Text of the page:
Hair’s the place for Christian Rose dog grooming ...
Village Voice May 2019 15
Violins Violas Cellos
A NEW type of hairdressers has opened up shop on Melbourne’s high street … for dogs! Demand for dog grooming was so high at Sacha Walsh’s previous premises in a converted outbuilding at her Melbourne home that she was turning clients away. So she has now opened a new salon in Derby Road in a former antiques shop. Sacha, owner of Dog Hairs Grooming Room, explained to the Village Voice how it all started: “A lifelong dog lover and owner, I have been grooming my own dogs for nine years, showing three of them at Crufts. I did a ‘groom your own dog’ course with one of my own dogs who adores being groomed, and got hooked from there. “I went on to complete a City & Guilds dog grooming course whilst working for a pharmaceutical company (I have a degree in pharmaceutical and cosmetic science) and I started to groom some dogs in my kitchen at home! “I soon had enough clients and in October 2016 I turned my back on a 20-year career in pharmaceutical science to concentrate all my efforts on building my own business and launching Dog Hairs Grooming.” So what does dog grooming involve? Sacha’s salon has a large height-adjustable electric shower and bath – big enough to hold a Saint Bernard, like Luna, who happily posed for pictures when the Village Voice turned up. There are also electric height adjustable grooming tables, plus dryers, scissors and clippers with different blades. “In basic terms, you could say dog grooming is giving a dog a haircut!” she explained. “This is done to breed standards or to customers’ requirements. In real terms it’s more than just a haircut. As well as
and musical gifts
Unit 8, Melbourne Hall Visitor Centre, Melbourne, Derby DE73 8EN
Tel: 07986 593340 www.christianroseviolins.co.uk
l Sacha Walsh giving her attention to Saint Bernard dog Luna.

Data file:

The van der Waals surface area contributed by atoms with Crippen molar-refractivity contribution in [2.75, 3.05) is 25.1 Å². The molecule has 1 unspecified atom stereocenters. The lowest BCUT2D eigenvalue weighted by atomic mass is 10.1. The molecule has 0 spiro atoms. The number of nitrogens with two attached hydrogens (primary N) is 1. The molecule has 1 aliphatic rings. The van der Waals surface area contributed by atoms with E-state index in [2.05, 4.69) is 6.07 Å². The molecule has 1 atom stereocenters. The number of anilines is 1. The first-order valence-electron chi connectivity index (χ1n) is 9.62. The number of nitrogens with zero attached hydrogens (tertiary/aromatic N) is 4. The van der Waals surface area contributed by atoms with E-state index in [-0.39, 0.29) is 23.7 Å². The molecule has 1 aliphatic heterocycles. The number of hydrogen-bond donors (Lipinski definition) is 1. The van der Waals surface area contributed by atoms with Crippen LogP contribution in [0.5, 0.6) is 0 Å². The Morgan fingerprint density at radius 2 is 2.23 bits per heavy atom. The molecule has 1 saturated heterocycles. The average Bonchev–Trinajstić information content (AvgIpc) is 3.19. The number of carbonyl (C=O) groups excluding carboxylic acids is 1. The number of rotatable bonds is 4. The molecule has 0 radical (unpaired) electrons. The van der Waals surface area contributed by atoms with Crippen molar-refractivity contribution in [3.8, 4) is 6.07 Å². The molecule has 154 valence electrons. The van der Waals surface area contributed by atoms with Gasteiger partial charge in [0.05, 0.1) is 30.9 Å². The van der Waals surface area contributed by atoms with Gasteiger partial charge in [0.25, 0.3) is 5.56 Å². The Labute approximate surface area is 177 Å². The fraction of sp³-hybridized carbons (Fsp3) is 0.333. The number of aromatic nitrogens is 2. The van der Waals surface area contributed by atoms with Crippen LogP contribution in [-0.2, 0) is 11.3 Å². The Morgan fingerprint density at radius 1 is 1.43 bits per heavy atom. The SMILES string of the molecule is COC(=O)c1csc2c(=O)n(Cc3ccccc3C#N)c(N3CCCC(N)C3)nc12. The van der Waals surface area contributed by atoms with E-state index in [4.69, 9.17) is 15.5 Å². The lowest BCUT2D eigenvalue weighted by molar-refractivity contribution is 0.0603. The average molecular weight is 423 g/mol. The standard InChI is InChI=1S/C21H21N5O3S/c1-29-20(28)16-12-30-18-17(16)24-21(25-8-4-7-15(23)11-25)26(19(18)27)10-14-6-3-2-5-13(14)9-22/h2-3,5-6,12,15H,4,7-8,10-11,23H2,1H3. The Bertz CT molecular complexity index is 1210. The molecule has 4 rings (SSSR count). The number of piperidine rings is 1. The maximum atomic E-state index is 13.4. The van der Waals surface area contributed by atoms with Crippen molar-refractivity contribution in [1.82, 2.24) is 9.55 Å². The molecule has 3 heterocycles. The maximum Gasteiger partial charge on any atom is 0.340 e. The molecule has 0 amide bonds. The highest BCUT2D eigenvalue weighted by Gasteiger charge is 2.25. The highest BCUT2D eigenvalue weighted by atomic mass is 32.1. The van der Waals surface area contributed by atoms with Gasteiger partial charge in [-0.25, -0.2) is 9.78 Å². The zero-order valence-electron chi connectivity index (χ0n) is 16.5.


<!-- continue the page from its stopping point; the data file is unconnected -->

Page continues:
keeping a dog clean and its coat in a manageable condition, dog grooming ensures a dog’s health is maintained as we usually see a dog much more often than a vet does. “We check and clean ears and eyes, trim nails, check teeth and gums, notice any lumps, cuts or even parasites on the skin of the dog.” As an owner of five dogs herself – four Petit Basset Griffon Vendeens, Morris and Fantine,
and Fantine’s two pups Theo and Scarlett, plus a Grand Griffon Vendeen called Clarina who was rescued from Spain – Sacha is definitely busy, but says she “absolutely adores” her job. “I have always loved dogs and spending every day taking care of dogs and making them look beautiful is very rewarding. “I especially enjoy working with timid or frightened dogs
and gaining their trust to try and make the grooming process as calm and stress-free as possible.” As well as grooming, Sacha is also aiming to become a specialist raw dog food supplier – a healthier option for dogs that has up until now only been available online from this area, or from Ashby or Derby – as well as offering doggie-themed goodies from her shop. – Lucy Stephens
Sarah wants us to think like a tree
EVER been asked to think like a tree? First-time Melbourne author Sarah Spencer is suggesting you really should … in the first practical personal development book of its kind. Think Like a Tree is Sarah’s written response to her own personal fight against a chronic illness that saw her, as she describes it, in bed for “most of 2015 and into 2016”. Misdiagnosed as having had a stroke, having attended many hospital appointments in a wheelchair, Sarah – a founder director at Whistlewood Common – began to fight her way back to health again by returning to her lifelong love of the natural world, observing and learning from the way trees grow and thrive. Her unique book weaves together her own struggle against illness with a comprehensive, well-researched and detailed analysis of trees and principles of the nat-
ural world. Sarah explains more about the book’s genesis: “When I was recovering from a rare chronic illness I noted the patterns that I saw around me in the woods and applied them in my life to improve my overall wellbeing. “By mimicking the ways nature is
healthy and resilient I was able to heal myself and become happier and more fulfilled in the process.” Having taken around a year to write, Think Like a Tree contains practical exercises at the end of each chapter, suggesting ways in which the reader can connect with nature. In the book, Sarah says: “As humans, when we want to solve problems we turn to experts – teachers, scientists, craftspeople and engineers – but we have been ignoring the artists, builders, artisans, engineers, biologists and chemists that are living all around us in the natural world. They can build materials stronger than steel and tougher than ceramics, and do this without heat or toxic chemicals. They can withstand pressures, heat, drought, drying out, flooding and more.” Think Like a Tree can be bought from Amazon as either an ebook or hard copy.
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